Childhood traumatic brain injury (CTBI) is one of the most common causes of impairment in children and adolescents, with psychosocial difficulties found to be the most persisting. Given that the transition into adolescence and adulthood can be a stressful period, it is likely that young people who have sustained a CTBI will be more vulnerable to developing psychosocial problems. To date, most research has focused on psychosocial development up to five years following a CTBI and it is unclear how survivors develop in the long-term as young adults. The aim of this research was to track the long-term psychosocial outcomes of children with CTBI and compare them with healthy controls over a period of 16 years. Seventy-five participants with a CTBI and 29 control participants were followed up at five time-points over a period of 16 years. To measure psychosocial functioning (social skills, internalizing, and externalizing symptoms), questionnaires were completed by the primary caregiver acutely (pre-injury baseline), then six months, five years, 10 years, and 16 years post-injury. No significant group differences were found regarding the developmental trajectory of social skills, or internalizing and externalizing symptoms between the CTBI and control groups. The severe CTBI group demonstrated a trend of lower social skills, while the mild CTBI group showed a trend of higher internalizing and externalizing skills at six months, five years, and ten years post-CTBI event, compared with other groups. The mild CTBI group scored in the borderline range for externalizing symptoms six months post-CTBI; however, all other mean scores were within the normal range. Over a period of 16 years, young adults with CTBI showed similar developmental trajectories regarding psychosocial outcomes, compared with healthy controls. This study confirmed previous literature that CTBI is associated with increased levels of psychosocial problems.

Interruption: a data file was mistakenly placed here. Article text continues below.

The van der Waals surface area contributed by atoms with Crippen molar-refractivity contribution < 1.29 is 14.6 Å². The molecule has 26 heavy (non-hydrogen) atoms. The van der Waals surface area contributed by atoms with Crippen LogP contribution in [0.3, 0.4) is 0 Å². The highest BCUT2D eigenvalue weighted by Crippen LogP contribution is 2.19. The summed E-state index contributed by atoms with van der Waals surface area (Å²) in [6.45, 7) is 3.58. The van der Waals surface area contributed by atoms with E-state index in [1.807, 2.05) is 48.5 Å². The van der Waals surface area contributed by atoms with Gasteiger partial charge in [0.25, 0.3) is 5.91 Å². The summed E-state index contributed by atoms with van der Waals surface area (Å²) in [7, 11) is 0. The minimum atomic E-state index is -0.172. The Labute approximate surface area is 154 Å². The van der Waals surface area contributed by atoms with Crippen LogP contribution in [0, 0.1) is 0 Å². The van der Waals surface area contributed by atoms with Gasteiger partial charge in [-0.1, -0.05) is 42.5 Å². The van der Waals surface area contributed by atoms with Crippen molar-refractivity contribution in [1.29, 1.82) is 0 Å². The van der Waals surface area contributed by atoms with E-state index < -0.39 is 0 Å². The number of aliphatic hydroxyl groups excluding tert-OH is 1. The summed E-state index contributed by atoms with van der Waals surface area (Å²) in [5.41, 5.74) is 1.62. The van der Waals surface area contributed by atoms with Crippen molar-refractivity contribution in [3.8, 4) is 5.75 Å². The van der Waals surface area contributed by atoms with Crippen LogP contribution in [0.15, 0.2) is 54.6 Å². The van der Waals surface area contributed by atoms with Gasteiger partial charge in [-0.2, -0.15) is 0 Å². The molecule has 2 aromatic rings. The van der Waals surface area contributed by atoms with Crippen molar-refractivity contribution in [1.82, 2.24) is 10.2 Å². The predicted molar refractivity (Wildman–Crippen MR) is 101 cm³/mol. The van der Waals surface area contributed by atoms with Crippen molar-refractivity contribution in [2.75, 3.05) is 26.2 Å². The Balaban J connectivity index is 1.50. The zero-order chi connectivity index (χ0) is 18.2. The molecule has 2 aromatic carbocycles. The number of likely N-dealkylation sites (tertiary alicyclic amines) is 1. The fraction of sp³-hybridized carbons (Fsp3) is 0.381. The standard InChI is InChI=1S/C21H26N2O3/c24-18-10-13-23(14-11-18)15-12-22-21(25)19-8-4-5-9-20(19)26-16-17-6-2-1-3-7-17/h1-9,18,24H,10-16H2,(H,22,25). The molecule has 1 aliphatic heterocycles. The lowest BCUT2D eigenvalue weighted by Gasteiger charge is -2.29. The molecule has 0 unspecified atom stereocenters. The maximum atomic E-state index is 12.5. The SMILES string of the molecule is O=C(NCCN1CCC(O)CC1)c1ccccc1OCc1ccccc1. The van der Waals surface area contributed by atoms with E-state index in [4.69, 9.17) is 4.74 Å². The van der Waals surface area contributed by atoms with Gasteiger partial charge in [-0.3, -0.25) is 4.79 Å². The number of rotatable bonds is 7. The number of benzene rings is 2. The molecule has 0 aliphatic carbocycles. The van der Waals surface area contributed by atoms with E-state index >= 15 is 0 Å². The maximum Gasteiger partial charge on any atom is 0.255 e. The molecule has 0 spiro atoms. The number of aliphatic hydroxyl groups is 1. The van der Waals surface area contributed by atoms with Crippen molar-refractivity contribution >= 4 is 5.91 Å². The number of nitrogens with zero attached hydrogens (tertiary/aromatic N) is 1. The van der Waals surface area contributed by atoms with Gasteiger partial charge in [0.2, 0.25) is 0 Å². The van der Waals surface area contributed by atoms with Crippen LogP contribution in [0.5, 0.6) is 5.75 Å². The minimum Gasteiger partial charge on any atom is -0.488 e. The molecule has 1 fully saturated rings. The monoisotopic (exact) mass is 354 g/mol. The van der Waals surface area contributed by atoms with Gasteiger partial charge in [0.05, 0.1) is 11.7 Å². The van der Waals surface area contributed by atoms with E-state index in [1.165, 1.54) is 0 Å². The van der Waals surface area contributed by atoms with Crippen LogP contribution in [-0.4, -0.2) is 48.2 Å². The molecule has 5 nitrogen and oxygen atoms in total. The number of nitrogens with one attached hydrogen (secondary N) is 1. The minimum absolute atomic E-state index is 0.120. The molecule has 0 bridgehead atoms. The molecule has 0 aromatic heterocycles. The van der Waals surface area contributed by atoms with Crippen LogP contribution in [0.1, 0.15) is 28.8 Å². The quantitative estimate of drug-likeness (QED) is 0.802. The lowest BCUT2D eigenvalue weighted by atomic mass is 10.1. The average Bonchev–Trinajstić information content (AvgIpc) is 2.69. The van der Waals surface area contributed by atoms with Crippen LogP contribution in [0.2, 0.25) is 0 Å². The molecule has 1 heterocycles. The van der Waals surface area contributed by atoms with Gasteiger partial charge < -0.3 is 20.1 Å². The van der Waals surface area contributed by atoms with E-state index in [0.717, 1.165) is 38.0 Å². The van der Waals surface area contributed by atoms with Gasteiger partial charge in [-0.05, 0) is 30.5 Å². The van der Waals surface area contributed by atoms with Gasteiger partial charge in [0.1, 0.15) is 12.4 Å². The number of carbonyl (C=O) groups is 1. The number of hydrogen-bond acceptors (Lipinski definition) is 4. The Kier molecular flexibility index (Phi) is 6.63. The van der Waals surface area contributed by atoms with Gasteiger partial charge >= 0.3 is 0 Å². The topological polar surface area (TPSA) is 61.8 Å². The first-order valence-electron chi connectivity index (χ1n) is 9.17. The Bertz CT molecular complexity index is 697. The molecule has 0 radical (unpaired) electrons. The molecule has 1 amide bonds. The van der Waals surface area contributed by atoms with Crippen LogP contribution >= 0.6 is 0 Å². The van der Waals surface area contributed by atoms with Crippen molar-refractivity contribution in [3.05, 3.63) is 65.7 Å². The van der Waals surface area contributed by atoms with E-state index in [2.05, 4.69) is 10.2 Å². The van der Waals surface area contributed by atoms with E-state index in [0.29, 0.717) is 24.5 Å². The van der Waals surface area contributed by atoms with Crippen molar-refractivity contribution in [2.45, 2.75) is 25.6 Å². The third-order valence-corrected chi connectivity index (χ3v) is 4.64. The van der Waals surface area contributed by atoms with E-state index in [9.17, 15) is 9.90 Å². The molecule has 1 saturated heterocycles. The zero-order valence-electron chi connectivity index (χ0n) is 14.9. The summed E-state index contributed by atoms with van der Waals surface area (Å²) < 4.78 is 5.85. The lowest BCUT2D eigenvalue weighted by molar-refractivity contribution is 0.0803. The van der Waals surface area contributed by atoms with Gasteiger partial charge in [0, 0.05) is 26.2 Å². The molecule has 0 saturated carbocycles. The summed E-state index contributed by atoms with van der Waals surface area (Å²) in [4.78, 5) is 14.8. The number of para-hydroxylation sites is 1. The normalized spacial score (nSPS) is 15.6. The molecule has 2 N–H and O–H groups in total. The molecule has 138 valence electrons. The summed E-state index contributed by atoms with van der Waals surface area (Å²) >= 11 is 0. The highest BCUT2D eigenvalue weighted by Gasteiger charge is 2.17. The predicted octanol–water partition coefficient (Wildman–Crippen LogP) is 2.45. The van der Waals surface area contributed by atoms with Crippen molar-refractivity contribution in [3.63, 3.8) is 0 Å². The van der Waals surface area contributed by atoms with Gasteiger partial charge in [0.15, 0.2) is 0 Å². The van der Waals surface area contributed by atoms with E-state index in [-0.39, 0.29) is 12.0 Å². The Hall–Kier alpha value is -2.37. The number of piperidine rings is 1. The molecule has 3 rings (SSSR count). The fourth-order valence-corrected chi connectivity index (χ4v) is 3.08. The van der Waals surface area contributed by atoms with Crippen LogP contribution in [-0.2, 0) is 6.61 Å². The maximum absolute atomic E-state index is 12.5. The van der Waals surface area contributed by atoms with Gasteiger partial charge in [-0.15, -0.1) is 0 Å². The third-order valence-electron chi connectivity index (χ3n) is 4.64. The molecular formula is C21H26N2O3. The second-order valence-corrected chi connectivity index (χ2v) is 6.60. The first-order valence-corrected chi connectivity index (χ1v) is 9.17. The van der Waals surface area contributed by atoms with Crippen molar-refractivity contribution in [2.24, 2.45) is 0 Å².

- childhood traumatic brain injury
- developmental trajectories
- psychosocial development
- young adults